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Nutrition Nuggets is the newest offshoot of petMD's Dog Nutrition Center. Each week Dr. Coates will use her expertise and wisdom to blog about the intricacies of dog nutrition.

Don't Think 'Good' or 'Bad' When It Comes to Fats: Part 1

March 29, 2013 / (4) comments

You are probably familiar with the concept of “good” and “bad” fats as it applies to human food. Fats are described as being “bad” when their inclusion in the diet is associated with abnormally high blood cholesterol levels and an increased risk of heart attack or stroke and “good” when this is not the case. Most bad fats are of animal origin (think butter and a marbled steak) while good fats are typically derived from plants (e.g., canola oil).

Does this concept of good and bad fats have relevance when it comes to feeding our dogs and cats? I’ve always told my clients that the answer is “no” because these species are at much lower risk for heart attacks and strokes caused by arthrosclerosis than are we. I just ran across an elegant explanation as to why this is true in an article entitled “Facilitative and functional fats in diets of cats and dogs” written by John Bauer, DVM, PhD, DACVN.

Although the concept of good and bad fats is appropriate for human health, dogs and cats are able to consume both types of fats in their diets without undue risk of coronary artery diseases, heart attacks, or strokes to which humans succumb. The simplified reason for this is that they have more good cholesterol (HDL) than bad cholesterol (LDL) to begin with, no matter what types of fat they consume. Second, in contrast to humans, dogs and cats typically are resistant to the development of hypercholesterolemia and atherosclerosis, even when they consume amounts of dietary fat that would typically turn human blood into sludge.

The fact that good cholesterol concentrations are higher than the concentrations of bad cholesterol is part of the mechanism that protects them from cardiac diseases that may affect humans. In addition, although saturated fats (and possibly trans fats) may cause modest increases in blood cholesterol concentrations in dogs, these dietary components do not appear to impart any increased risk of arterial diseases in dogs, which is in contrast to their effects in humans.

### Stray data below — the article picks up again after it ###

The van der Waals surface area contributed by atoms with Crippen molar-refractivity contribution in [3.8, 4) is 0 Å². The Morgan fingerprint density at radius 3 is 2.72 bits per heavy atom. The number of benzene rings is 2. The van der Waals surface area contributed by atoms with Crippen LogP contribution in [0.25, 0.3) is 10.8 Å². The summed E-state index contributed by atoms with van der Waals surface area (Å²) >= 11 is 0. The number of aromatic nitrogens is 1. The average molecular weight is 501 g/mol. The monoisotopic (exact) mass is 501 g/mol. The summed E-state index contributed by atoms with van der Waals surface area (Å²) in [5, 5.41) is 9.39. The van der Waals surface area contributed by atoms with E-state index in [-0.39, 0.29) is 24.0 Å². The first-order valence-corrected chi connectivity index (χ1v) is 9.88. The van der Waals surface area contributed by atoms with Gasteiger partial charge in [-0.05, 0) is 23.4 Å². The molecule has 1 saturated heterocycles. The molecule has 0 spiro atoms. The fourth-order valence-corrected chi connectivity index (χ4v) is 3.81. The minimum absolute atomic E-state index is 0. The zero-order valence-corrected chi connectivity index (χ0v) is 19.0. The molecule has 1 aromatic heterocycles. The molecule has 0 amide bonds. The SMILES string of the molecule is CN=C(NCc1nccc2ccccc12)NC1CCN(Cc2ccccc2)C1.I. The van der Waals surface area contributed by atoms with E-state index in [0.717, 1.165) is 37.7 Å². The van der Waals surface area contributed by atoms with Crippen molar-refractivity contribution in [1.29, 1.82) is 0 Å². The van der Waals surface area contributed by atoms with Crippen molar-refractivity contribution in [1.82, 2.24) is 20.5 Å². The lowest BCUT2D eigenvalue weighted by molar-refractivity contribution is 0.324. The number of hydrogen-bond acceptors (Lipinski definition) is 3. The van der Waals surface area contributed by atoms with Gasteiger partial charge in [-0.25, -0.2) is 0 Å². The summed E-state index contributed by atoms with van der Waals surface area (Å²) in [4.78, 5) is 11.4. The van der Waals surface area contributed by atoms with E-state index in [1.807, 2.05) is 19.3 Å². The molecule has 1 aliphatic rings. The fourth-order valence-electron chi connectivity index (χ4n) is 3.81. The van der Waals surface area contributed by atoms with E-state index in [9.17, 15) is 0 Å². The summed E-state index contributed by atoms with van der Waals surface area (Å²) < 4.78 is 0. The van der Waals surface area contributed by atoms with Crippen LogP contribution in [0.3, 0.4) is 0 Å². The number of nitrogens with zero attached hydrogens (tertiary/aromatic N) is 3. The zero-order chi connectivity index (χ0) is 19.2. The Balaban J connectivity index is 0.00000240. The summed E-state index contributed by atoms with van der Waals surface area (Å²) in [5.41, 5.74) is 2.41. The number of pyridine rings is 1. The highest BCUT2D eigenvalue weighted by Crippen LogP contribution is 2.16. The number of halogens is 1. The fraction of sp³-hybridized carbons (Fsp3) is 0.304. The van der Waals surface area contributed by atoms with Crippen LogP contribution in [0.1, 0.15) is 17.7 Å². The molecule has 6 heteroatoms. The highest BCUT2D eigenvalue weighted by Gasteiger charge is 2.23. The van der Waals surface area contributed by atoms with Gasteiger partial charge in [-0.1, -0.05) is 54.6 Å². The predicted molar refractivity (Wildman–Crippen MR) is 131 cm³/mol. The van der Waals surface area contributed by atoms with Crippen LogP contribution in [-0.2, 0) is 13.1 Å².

Thus, it is not advantageous to classify the various types of fats as good or bad in dogs or cats, although definitive data for cats (other than the fact that cats have high HDL cholesterol concentrations) have not been obtained. In view of these metabolic differences, it is proposed that the types of dietary fats for dogs and cats should be classified as functional or facilitative, rather than good or bad, respectively.

For more on classifying dietary fats as functional or facilitative, head on over to today’s Nutrition Nuggets for cats.

Dr. Jennifer Coates


Facilitative and functional fats in diets of cats and dogs. Bauer JE. J Am Vet Med Assoc. 2006 Sep 1;229(5):680-4.

Image: All you can eat bacon / via Chuba & Company

Comments  4

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  • Ratios
    03/29/2013 10:20pm

    "The fact that good cholesterol concentrations are higher than the concentrations of bad cholesterol is part of the mechanism that protects them from cardiac diseases that may affect humans."

    Does this have any correlation to how cholesterol pills work for humans? If not, it sure sounds like something to investigate.

  • The term "functional"
    04/05/2013 08:31pm

    Dr. Bauer wrote several articles in 2006 on essential fatty acids and our pets, but they don't equate to saturated fats that cause cardiac issues, so I am not seeing a connection here that would prevent our pets from developing the same diseases as humans.

    In 2008, (two years after Dr. Bauer's papers), Dr. Deb Zoran was talking about some new scientific information that was coming out in connection with the alteration, (gonadectomies), of our sedentary house pets. As she put it in her workshops, they have been "plunged into menopause" relating to the hormonal changes that happen, and the resulting 'human' like diseases are developing such as obesity and diabetes. The same hormones such as leptin and grehlin were being listed as the culprits.

    Two examples of these papers are: http://jfm.sagepub.com/content/6/4/207.full.pdf and

    I would want to see the reference material that Dr. Bauer has used to support his arguments as I have personally seen cats that were fed high fat canned foods end up on the feline heart list within a short period of going into diabetes remission. One owner's description of a necropsy was that there were "bands of fat" around the cat's heart.

    If Dr Bauer's references were collecting data from intact male pets, as has been done in most research situations, it wouldn't be relevent to whether our altered, sedentary house pets would have the same issues, IMHO. There is no information at the link you have given us as a reference, here.

  • more info on fats for pet
    07/25/2015 08:14am


  • 07/25/2015 08:22am

    The above article doesn't do justice to the specific needs of dogs and cats for beneficial fats in their diets.